During the years that she has been owner and chef, Levin also battled breast cancer while she and her husband raised their three sons. Bucko, 21, is now studying in China, Asa, 19, is in college, and Conner, 14, is in high school, and, among the sons, the most interested in food. “He loves food,” she said of Conner. The two watch cooking programs like Top Chef and Iron Chef, together, and she often tests her recipes on him. Levin said her husband remains her biggest support system, handling the billing, dealing with suppliers, doing repairs, among other duties. He did the illustrations for her Breakfast Cookbook.

Despite her success, Levin said these times are challenging ones for restaurateurs.  New York City regulations are often costly and create complications. Food costs have soared. Levin and her husband are hoping to buy a farm where they can grow their own food.

What does it take to be successful? Being there, being responsive to customer demands (she takes those comment cards seriously) and loving what you do.  Customers come in to give her a hug. She makes sure to stop at a table filled with tourists from France. (The restaurant attracts many tourists). And she talks fondly of her employees. “This is an extension of my home,” she said. And we are happy to make it our home, too.

Woman Around Town’s Six Questions

Favorite Place to Eat: In my kitchen wearing my Costco bathrobe and socks.

Favorite Place to Shop: CPW, on Amsterdam Avenue. It’s a great clothing store just up the street and Linda Wolfe is great.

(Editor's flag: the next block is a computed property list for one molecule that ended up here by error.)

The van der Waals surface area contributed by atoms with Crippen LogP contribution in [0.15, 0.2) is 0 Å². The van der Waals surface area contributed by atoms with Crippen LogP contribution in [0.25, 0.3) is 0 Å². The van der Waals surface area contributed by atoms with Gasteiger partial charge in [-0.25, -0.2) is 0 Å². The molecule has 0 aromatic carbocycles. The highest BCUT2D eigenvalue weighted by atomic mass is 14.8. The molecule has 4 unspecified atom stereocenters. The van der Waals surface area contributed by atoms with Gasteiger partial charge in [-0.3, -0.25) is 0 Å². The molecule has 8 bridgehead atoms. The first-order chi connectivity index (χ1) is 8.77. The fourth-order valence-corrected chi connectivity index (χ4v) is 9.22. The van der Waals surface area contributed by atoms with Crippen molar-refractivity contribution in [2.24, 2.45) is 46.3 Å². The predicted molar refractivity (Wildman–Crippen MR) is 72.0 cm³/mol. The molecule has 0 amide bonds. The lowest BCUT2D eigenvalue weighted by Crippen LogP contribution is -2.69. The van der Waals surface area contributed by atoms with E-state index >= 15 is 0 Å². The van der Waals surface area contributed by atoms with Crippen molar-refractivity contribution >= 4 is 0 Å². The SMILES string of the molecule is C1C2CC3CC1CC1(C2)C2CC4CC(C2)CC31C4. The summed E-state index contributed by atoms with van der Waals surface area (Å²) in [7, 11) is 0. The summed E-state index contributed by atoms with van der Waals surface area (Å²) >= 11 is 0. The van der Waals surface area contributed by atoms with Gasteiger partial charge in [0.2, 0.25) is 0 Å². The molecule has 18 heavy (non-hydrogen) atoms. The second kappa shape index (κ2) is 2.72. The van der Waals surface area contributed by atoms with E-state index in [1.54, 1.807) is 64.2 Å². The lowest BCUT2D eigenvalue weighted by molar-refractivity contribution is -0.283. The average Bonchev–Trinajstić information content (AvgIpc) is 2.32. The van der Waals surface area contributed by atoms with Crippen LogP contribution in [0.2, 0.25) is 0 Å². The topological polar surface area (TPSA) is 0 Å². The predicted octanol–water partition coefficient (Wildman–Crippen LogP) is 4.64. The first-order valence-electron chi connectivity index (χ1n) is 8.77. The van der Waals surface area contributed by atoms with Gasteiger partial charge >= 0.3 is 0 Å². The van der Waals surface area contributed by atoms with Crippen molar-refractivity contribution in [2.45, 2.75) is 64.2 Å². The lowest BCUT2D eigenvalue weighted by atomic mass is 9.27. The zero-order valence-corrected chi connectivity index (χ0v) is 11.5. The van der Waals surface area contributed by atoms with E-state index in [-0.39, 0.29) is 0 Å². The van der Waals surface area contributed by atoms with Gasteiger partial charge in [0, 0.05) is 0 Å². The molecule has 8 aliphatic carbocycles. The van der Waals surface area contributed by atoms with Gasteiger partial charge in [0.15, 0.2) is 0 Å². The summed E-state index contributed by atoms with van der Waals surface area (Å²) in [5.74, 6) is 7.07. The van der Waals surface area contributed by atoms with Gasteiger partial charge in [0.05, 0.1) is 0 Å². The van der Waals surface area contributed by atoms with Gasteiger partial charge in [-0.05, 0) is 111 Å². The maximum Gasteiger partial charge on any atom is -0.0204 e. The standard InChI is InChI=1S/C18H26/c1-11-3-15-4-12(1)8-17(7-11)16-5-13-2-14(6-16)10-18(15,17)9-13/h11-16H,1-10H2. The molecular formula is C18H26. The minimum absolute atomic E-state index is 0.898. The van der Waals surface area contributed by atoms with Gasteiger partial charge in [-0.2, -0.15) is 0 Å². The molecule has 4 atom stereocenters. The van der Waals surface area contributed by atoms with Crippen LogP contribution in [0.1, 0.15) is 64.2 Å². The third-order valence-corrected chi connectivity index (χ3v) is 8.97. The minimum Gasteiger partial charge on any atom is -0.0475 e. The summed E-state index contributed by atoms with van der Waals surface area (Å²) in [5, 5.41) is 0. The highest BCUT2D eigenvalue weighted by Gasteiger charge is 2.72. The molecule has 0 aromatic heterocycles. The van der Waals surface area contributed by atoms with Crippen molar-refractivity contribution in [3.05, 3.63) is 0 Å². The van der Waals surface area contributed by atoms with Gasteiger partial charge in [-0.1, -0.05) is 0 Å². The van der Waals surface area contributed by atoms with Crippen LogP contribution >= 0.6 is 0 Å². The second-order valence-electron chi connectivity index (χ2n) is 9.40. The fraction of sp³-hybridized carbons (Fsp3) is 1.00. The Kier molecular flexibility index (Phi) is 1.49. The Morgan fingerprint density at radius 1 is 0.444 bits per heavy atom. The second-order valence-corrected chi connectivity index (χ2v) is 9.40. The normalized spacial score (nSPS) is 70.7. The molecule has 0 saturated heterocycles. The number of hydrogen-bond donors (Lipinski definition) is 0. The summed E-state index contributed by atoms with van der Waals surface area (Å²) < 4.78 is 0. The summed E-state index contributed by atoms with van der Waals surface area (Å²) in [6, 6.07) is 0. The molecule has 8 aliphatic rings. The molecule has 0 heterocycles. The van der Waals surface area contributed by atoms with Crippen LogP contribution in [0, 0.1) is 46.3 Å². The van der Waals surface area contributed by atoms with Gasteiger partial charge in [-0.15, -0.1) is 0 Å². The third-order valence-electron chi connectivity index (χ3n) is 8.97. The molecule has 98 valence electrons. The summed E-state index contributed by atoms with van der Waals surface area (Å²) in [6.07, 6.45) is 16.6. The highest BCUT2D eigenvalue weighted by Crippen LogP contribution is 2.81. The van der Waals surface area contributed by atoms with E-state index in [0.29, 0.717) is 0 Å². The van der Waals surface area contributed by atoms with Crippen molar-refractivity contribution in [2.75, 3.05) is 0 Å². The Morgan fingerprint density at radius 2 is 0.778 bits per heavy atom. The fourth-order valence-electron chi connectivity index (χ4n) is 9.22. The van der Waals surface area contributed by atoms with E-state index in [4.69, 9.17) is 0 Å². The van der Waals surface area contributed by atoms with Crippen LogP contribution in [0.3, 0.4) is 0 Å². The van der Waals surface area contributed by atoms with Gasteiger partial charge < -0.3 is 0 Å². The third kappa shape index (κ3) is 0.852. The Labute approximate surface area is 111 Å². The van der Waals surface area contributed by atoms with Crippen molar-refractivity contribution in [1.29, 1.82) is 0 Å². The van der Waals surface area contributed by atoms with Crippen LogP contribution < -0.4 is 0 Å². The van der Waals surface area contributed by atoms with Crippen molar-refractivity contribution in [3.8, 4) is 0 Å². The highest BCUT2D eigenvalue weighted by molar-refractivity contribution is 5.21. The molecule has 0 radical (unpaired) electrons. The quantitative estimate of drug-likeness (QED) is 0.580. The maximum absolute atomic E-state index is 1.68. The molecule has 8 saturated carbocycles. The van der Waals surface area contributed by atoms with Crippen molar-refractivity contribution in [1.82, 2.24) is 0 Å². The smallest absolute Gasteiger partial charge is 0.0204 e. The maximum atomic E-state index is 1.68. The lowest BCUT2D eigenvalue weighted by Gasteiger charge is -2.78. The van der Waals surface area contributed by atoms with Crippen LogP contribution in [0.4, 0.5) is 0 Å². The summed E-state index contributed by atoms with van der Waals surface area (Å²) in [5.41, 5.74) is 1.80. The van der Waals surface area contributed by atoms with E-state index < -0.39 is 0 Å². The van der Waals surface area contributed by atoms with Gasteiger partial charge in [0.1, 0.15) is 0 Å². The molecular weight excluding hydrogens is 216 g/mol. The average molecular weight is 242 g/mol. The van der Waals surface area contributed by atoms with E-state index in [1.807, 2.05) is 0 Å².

Favorite New York Sight: Central Park.

Favorite New York Moment: At Good Enough to Eat one evening, the restaurant was almost full. We had every single nationality, religion, and sexual orientation—Muslims, Mexicans, French, gay, everyone. We were handing out chocolate coins for Rosh Hashanah. That’s what I love about New York. It was really lovely.

What You Love About New York: That you can go around and every day is different and you see different things and different people. When I go home from work I take different ways and it changes all the time. It’s exciting, never boring.

What You Hate About New York: Government.

Good Enough to Eat
483 Amsterdam Avenue, at 83rd Street

About Charlene Giannetti (839 Articles)
Charlene Giannetti, editor of Woman Around Town, is the recipient of seven awards from the New York Press Club for articles that have appeared on the website. A graduate of Syracuse University’s S.I. Newhouse School of Public Communications, Charlene began her career working for a newspaper in Pennsylvania, then wrote for several publications in Washington covering environment and energy policy. In New York, she was an editor at Business Week magazine and her articles have appeared in many newspapers and magazines including the New York Times. She is the author of 12 non-fiction books, eight for parents of young adolescents written with Margaret Sagarese, including "The Roller-Coaster Years," "Cliques," and "Boy Crazy." She and Margaret have been keynote speakers at many events and have appeared on the Today Show, CBS Morning, FOX News, CNN, MSNBC, NPR, and many others. Her new book, "The Plantations of Virginia," written with Jai Williams, was published by Globe Pequot Press in February, 2017. Charlene divides her time between homes in Manhattan and Alexandria, Virginia.